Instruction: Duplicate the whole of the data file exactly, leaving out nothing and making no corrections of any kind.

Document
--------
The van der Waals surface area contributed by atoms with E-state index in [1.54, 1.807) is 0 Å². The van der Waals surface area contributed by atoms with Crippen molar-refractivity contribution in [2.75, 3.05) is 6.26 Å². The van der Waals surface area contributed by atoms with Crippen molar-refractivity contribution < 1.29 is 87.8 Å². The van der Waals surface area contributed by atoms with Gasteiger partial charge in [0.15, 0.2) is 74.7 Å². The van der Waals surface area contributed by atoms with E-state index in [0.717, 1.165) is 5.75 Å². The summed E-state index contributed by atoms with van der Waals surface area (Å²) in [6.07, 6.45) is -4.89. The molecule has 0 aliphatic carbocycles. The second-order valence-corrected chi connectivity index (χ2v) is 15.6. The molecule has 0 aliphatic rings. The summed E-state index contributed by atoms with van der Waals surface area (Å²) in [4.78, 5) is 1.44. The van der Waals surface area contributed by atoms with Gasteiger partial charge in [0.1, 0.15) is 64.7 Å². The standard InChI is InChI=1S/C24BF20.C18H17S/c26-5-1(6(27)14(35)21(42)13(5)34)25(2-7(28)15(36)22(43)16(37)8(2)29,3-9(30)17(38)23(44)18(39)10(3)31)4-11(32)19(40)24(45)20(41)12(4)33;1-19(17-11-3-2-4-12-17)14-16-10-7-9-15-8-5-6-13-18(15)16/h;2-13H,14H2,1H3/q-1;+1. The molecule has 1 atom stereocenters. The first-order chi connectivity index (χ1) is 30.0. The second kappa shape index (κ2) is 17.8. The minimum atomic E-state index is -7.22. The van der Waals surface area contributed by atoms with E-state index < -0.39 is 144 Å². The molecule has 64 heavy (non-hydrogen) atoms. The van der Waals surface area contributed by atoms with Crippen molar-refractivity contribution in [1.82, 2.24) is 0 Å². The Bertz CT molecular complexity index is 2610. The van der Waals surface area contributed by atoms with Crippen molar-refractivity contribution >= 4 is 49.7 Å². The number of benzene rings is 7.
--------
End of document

The van der Waals surface area contributed by atoms with E-state index in [1.54, 1.807) is 0 Å². The van der Waals surface area contributed by atoms with Crippen molar-refractivity contribution in [2.75, 3.05) is 6.26 Å². The van der Waals surface area contributed by atoms with Crippen molar-refractivity contribution < 1.29 is 87.8 Å². The van der Waals surface area contributed by atoms with Gasteiger partial charge in [0.15, 0.2) is 74.7 Å². The van der Waals surface area contributed by atoms with E-state index in [0.717, 1.165) is 5.75 Å². The summed E-state index contributed by atoms with van der Waals surface area (Å²) in [6.07, 6.45) is -4.89. The molecule has 0 aliphatic carbocycles. The second-order valence-corrected chi connectivity index (χ2v) is 15.6. The molecule has 0 aliphatic rings. The summed E-state index contributed by atoms with van der Waals surface area (Å²) in [4.78, 5) is 1.44. The van der Waals surface area contributed by atoms with Gasteiger partial charge in [0.1, 0.15) is 64.7 Å². The standard InChI is InChI=1S/C24BF20.C18H17S/c26-5-1(6(27)14(35)21(42)13(5)34)25(2-7(28)15(36)22(43)16(37)8(2)29,3-9(30)17(38)23(44)18(39)10(3)31)4-11(32)19(40)24(45)20(41)12(4)33;1-19(17-11-3-2-4-12-17)14-16-10-7-9-15-8-5-6-13-18(15)16/h;2-13H,14H2,1H3/q-1;+1. The molecule has 1 atom stereocenters. The first-order chi connectivity index (χ1) is 30.0. The second kappa shape index (κ2) is 17.8. The minimum atomic E-state index is -7.22. The van der Waals surface area contributed by atoms with E-state index < -0.39 is 144 Å². The molecule has 64 heavy (non-hydrogen) atoms. The van der Waals surface area contributed by atoms with Crippen molar-refractivity contribution in [1.82, 2.24) is 0 Å². The Bertz CT molecular complexity index is 2610. The van der Waals surface area contributed by atoms with Crippen molar-refractivity contribution >= 4 is 49.7 Å². The number of benzene rings is 7.